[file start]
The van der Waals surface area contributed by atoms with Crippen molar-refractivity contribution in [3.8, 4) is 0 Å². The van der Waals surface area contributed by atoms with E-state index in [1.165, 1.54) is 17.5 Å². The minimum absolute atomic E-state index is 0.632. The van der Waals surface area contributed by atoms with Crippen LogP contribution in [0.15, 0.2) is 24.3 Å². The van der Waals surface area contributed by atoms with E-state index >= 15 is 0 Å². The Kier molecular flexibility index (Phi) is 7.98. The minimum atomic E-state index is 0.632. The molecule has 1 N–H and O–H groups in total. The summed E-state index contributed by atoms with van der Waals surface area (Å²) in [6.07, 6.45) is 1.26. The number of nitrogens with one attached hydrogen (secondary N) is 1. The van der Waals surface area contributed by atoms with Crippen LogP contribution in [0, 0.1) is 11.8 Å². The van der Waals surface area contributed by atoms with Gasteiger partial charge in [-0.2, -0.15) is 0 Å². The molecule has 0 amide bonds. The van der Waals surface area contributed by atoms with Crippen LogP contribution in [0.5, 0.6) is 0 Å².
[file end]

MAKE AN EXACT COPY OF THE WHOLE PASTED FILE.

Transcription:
The van der Waals surface area contributed by atoms with Crippen molar-refractivity contribution in [3.8, 4) is 0 Å². The van der Waals surface area contributed by atoms with E-state index in [1.165, 1.54) is 17.5 Å². The minimum absolute atomic E-state index is 0.632. The van der Waals surface area contributed by atoms with Crippen LogP contribution in [0.15, 0.2) is 24.3 Å². The van der Waals surface area contributed by atoms with E-state index >= 15 is 0 Å². The Kier molecular flexibility index (Phi) is 7.98. The minimum atomic E-state index is 0.632. The molecule has 1 N–H and O–H groups in total. The summed E-state index contributed by atoms with van der Waals surface area (Å²) in [6.07, 6.45) is 1.26. The number of nitrogens with one attached hydrogen (secondary N) is 1. The van der Waals surface area contributed by atoms with Crippen LogP contribution in [0, 0.1) is 11.8 Å². The van der Waals surface area contributed by atoms with Gasteiger partial charge in [-0.2, -0.15) is 0 Å². The molecule has 0 amide bonds. The van der Waals surface area contributed by atoms with Crippen LogP contribution in [0.5, 0.6) is 0 Å².